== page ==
The features of the data in Fig. 2 are clearly different than what has been observed for the case of atmospheric turbulence in Fig. 1. The noise, or measurement error, structure functions are well below the phase-structure function. Consequently the noise-corrected structure function (difference of phase and noise) has not been displayed as it was for the atmospheric turbulence data. Looking at the phase-structure functions a number of conclusions can be drawn. At small time separation the phase-structure function has not yet reached a noise floor and looks more like a unity power law than the atmospheric . A plot of is shown as a dotted curve for reference. For the atmospheric data the small separation noise floor was clearly seen especially for the weak turbulence case. The existence of this floor implies that the sampling is sufficiently fast that the difference of two adjacent frames of data is dominated by noise, i.e., the disturbance has not changed in one frame so it is subtracted out. This cannot be concluded for the AAOL data. In no case were the data observed to reach the noise floor in the February, May and August data of 2011. Recalling that the large separation asymptote is twice the variance from Eq. (7), these figures show a large range of variances. In terms of the relative covariance error which according to Eq. (8) is the ratio of the structure function to the large separation asymptote these data show values of between to .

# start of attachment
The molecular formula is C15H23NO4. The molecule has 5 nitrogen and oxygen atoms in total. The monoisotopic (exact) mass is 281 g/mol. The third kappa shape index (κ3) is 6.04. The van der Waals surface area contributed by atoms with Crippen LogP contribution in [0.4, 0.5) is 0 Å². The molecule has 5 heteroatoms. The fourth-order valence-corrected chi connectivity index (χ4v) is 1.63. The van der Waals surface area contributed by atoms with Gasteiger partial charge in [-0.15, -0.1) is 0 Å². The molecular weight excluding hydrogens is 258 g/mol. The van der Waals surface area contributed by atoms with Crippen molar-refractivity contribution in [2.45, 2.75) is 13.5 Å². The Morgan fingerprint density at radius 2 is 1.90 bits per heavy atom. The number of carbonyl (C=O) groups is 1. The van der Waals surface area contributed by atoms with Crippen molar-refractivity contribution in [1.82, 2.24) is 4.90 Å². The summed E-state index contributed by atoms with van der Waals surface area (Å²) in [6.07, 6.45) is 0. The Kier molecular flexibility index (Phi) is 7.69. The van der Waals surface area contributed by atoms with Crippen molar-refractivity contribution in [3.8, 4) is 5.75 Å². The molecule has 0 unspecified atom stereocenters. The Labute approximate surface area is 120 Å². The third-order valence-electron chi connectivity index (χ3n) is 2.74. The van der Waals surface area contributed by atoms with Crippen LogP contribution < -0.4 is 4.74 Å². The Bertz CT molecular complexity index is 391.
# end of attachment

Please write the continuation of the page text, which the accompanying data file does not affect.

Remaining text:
It can be concluded that the AAOL measurements do not capture all of the highest temporal frequencies at the current frame rate. The May data (Mach 0.5) were taken at 20 kilo frames per second (kfps) and the August data were taken at 25 kfps. There would be value in going to higher frame rates. For reference, the atmospheric data taken with SORTS were collected at 8 kfps. A simple extrapolation of the phase-structure functions in Fig. 2 imply that frame rates of five to six times higher than the AAOL frame rate would be required to reach the noise floor. This would be 100 to 125 kfps.